“Shields u-” the captain’s order is cut off by a direct hit to our hull. The explosion fills the view screen and sends a red shirt flying into a bank of science stations. There’s no time to mourn him. The klingons are still firing, and our hull is dangerously close to falling apart. With the survivors safely transported into the ship, we plot a warp course for anywhere but here.
The solar systems ahead of us smear into bands of light as the crew breathes a collective sigh of relief. The USS Aegis warps away to safety, payload intact. The Star Trek: Bridge Crew demo may be over, but our time with Starfleet is just beginning.
Elementary, my dear Riker
One of the biggest differences between the HTC Vive and Oculus Rift at launch was the latter’s lack of motion controllers. With the Oculus Touch controllers inbound before the end of the year, it only makes sense that games will start leveraging the tech for more immersive titles.
Bridge Crew is interesting in that respect, because you use the controllers, in our case the Oculus Touch, palm down, instead of upright like a standard game controller. You pull a trigger at the front edge to “touch” with your finger, tapping and clicking at the large virtual tablet that makes up your command station. It feels a bit like scratching at first, which becomes a natural movement for tapping a virtual touchscreen. Using different buttons, you can extend or close your fingers in order to shake a fist, wave, or even make rude gestures at your companions.
We’ve seen a few games, like Hover Junkers, which feature similar tracking and hand control features, but here they’re integral to Bridge Crew’s gameplay. Combined with the perfect recreation of a (unfortunately Abrams-era) starship interior, this Trekkie title might just be the most immersive VR game yet. The one-to-one control scheme means operating your station becomes intuitive quickly, but there’s more to it than that.
A Matter of Honor
Each player takes on the role of different member of the USS Aegis’s crew, including engineering, helm, tactical, and of course, the captain. As the tactician, for example, you’ll be required to manage the shields, target and scan nearby objects and vessels, and fire on them if the situation calls for it. Of course, your weapons only work if engineering has devoted power to them, and your effectiveness will depend on cooperation from your other crewmembers.
Operating your station becomes intuitive quickly, but there’s more to it than that.
This interconnected, cooperative multiplayer propels Star Trek: Bridge Crew from solid idea to impressive execution. All four players have their own responsibilities and limitations, and all must work in concert to ensure the ship’s mission succeeds.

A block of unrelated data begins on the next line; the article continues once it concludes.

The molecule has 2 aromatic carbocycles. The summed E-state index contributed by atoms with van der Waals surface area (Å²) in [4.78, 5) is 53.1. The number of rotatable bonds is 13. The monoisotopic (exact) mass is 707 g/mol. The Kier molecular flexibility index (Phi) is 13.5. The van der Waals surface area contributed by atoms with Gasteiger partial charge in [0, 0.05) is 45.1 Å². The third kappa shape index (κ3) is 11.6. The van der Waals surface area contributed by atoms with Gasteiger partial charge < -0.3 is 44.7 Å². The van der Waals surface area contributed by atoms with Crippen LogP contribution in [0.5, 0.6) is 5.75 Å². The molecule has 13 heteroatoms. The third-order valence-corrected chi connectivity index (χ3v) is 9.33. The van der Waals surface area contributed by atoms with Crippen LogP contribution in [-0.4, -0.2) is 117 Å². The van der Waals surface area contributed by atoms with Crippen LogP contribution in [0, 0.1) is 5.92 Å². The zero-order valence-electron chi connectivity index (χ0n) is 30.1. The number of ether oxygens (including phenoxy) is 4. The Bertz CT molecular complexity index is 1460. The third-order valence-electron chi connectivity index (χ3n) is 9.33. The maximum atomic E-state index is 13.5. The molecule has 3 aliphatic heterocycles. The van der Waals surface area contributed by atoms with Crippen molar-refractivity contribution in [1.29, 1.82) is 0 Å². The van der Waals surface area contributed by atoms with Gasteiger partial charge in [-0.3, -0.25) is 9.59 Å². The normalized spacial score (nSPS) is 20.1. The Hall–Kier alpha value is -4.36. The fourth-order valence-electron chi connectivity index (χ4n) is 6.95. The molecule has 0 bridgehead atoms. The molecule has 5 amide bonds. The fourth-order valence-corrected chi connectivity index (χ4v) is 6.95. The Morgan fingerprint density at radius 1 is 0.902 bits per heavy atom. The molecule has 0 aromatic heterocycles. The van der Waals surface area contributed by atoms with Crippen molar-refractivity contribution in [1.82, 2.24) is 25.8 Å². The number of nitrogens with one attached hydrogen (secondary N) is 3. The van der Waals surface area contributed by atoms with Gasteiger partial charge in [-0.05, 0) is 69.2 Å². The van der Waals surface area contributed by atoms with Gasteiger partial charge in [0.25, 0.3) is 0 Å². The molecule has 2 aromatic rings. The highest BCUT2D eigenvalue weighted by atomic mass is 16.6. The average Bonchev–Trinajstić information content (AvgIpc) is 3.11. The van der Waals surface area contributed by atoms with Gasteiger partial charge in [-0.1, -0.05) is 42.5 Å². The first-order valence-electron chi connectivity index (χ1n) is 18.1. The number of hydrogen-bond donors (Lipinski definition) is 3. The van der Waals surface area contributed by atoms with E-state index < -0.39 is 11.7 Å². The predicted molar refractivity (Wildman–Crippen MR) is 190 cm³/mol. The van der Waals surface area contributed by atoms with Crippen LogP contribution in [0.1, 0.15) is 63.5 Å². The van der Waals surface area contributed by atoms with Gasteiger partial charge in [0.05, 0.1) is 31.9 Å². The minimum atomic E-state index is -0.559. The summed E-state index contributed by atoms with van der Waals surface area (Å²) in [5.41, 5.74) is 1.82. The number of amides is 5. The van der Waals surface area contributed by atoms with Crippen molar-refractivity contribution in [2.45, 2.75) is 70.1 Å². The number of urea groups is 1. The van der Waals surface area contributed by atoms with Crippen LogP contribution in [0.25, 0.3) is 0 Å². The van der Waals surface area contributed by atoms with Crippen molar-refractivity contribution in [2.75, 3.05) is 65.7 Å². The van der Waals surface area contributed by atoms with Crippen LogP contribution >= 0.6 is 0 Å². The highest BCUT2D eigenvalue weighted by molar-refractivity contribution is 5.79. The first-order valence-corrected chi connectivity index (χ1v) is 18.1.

The reliance on each other means the captain’s job is all too important. Their role requires instant recall of the ship’s features, its crew’s limitations, and the specifics of the mission at hand. Rather than following through on game mechanics or locking onto enemies, the captain’s job is communicating clearly and keeping the crew on the same page, while keeping an eye out for any surprises.
Despite its futuristic premise and reliance on new technology, Star Trek: Bridge Crew relies on good old-fashioned human interaction to produce a compelling experience. If your friends are into Star Trek, that means shouting commands and arguing over protocol — a dream come true for trekkies.
If you’d like to take a seat aboard the USS Aegis, you won’t have to wait long. The game will hit the HTC Vive, Oculus Rift, and Playstation VR on November 29th. You’ll be able to play the game with either a traditional gamepad or motion controllers, but the latter option is much more appealing.
With access to both an HTC Vive and Oculus Rift, and regular conference attendance, we’ve been able to put hands on a ton of VR games. Only a small handful have the ability to pull you in and make you want to spend a few hours playing. Star Trek: Bridge Crew is one of them. It’s not hard to imagine losing an entire afternoon living as the helmsman of Prometheus-class starship. The only problem – and it’s not a small one — is that you’ll have to convince your friends to buy headsets, too.
- Engaging gameplay
- Encourages cooperation and communication
- Intuitive controls
- Multiple headsets and players required
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